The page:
Proposal information: Module specification documents (‘specifications’) represent an important part of the educational offering of universities throughout Europe, and indeed, internationally. Put simply, these documents, and their programme/course level counterparts, are intended to summarise the learning outcomes of every individual taught module provided by a given institution (except at PhD level). Learning outcomes are the specific intentions of a module or programme and describe what a learner should know, understand or be able to do on its completion: their implementation draws on a learning taxonomy (Bloom, 1956) and has been widely discussed at European level (for example, in relation to the Bologna Process, Adam, 2008). However, some authors have suggested that such an approach has a tendency to assume a propositional view of learning and knowledge (Maher, 2004, Entwistle, 2005).
Whilst they feature some variation in format, specifications usually include sections on module content, the academic level and number of credits associated with the module, the learning outcomes themselves, teaching methods and approaches, assessment details, and feedback arrangements. Typically, they serve two key purposes: first, for approval or amendment of a module, which often involves their processing and checking at relevant committees; second, they provide the aforementioned summary information about a module for students and teachers. It is expected that students use them to inform and guide their learning and assessment, thus supporting the constructive alignment process (Biggs and Tang, 2011; Sambell et al, 2013) whilst teachers should align design of their curricula, assessment and feedback to their content too. However, whilst they serve positive purposes, specifications are often not fully accepted or used by academic and other teaching staff, regarded as a ‘bureaucratic hurdle’ to be cleared, as opposed to a learning resource (Ferudi, 2012). Thus, they might be used in full at the policy level (for module approval and update), but after this, they are often not used to guide teaching and learning to the extent that is intended.
The purpose of this paper is to reconsider the role of the module specification document, offer some critical appraisal of it, and advocate that, with some changes, it could be made into a more effective learning and teaching resource. The research questions raised in this paper are:
1. Why do academic and teaching staff often fail to use module specification documents (‘specifications’) to inform their teaching and guide the student learning process? Why do teachers often show ambivalence towards specifications?
2. What do we know about student views and uses of specifications?
3. What changes and developments could be made to specification documents in order to make them more useful to teachers, students and to the learning and teaching process?
Drawing on a combination of the author’s empirical research, additional desk-based (secondary) research, and more than ten years experience of advising colleagues on writing and using specifications, it will be argued that these documents do have genuine value, and could be a far greater pedagogic aid to learners and teachers. However, in order to achieve greater acceptance and use, changes need to be made with respect to the design and content of specifications. The paper will put forward a ‘case for change’ which should be of value to academics, higher education teachers, educational developers, policy makers, and students.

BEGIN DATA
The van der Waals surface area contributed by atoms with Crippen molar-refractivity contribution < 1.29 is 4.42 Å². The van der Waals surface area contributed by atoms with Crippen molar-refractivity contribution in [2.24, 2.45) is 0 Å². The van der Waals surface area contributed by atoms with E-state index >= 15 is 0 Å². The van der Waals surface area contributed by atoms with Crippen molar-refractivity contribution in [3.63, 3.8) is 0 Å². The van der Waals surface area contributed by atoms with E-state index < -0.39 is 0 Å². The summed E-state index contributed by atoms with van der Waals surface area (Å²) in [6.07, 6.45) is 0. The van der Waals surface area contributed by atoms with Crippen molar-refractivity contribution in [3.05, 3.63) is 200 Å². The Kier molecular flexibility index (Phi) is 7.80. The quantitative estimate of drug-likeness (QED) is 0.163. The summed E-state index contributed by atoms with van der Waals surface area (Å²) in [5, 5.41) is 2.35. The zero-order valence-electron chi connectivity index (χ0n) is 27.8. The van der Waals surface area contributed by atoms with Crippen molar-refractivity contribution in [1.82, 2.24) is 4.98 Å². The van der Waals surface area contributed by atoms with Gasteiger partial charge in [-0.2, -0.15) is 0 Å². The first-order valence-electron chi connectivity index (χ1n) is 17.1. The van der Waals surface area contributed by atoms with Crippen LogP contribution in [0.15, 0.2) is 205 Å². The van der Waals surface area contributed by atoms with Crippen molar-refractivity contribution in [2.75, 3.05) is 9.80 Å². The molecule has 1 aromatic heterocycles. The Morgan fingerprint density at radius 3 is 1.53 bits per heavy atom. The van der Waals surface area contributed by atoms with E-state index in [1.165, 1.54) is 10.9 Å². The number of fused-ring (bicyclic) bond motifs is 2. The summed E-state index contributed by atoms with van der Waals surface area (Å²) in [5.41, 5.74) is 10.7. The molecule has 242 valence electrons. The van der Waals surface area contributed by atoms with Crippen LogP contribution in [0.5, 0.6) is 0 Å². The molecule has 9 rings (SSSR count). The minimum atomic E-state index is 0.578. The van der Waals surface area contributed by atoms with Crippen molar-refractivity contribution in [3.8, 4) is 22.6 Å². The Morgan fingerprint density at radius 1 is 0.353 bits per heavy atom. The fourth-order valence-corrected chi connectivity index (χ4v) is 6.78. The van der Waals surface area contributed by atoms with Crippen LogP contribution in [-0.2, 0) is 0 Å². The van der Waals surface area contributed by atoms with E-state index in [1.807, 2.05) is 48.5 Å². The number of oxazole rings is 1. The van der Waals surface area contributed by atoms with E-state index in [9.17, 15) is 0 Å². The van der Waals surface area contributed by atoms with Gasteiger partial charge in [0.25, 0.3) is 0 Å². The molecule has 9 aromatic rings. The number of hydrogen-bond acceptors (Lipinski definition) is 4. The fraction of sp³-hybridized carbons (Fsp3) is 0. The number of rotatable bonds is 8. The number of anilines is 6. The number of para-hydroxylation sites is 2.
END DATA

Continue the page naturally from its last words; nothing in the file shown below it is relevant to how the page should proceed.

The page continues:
Adam, S. (2008). Learning outcomes current developments in Europe: Updates on the issues and applications of learning outcomes associated with the Bologna Process. https://www.ulb.ac.be/unica/docs/ECVET_Edinburgh_Feb08_Adams.pdf Baughan, P. (2012). The professional development of higher education lecturers and teachers: what will they really learn and know? Paper presented at The European Conference of Educational Research (ECER), Cadiz, Spain, 18-21 September. Baughan (2017, forthcoming). Narrative inquiry as an approach for researching student experiences of learning. Sage Research Methods Cases, London: Sage. Bazeley, P. (2013). Qualitative Data Analysis: Practical Strategies, London, Sage. Biggs, J and Tang, C. (2011). Teaching for Quality Learning at University, McGraw-Hill and Open University Press, Maidenhead. Blackler, F. (1995). Knowledge, Knowledge Work and Organizations: An Overview and Interpretation, Organisational Studies, 6, 1021-1046. Bloom, B. (1956). A Taxonomy of Cognitive Objectives, New York, McKay. Brooks, S., Dobbins, K., Scott, J., Rawlinson, M. and Norman, R. (2014). Learning about learning outcomes: the student perspective. Teaching in Higher Education, 19, 6, 721-733. Cousin, G. (2009). Researching learning in higher education: An Introduction to contemporary methods and approaches. Oxon, UK, Routledge. Entwistle, N.(2005). Learning Outcomes and Ways of Thinking across Contrasting Disciplines and Settings in Higher Education, ETL Project (Enhancing Teaching-Learning Environments in Undergraduate Courses). Eraut, M. (2004) Non-formal learning and tacit knowledge in professional work, British Journal of Educational Psychology, 70, 113–136. Eraut, M. (2007). Professional knowledge and learning at work. Knowledge, Work and Society, 45-62. Ferudi (2012). The unhappiness principle. Times Higher Education, 29th November. www.timeshighereducation.com/the-unhappiness-principle/421958.article Hussey, T. and Smith, P. (2008). Learning outcomes: a conceptual analysis. Teaching in Higher Education, 13, 1, 107-115. Maher, A. (2004) Learning Outcomes in Higher Education: Implications for Curriculum Design and Student Learning, Journal of Hospitality, Leisure, Sport and Tourism Education, 3, 2, 46-54. Sambell, K., McDowell, L. and Montgomery, C. (2013) Assessment for Learning in Higher Education. Abingdon, Oxon: Routledge.
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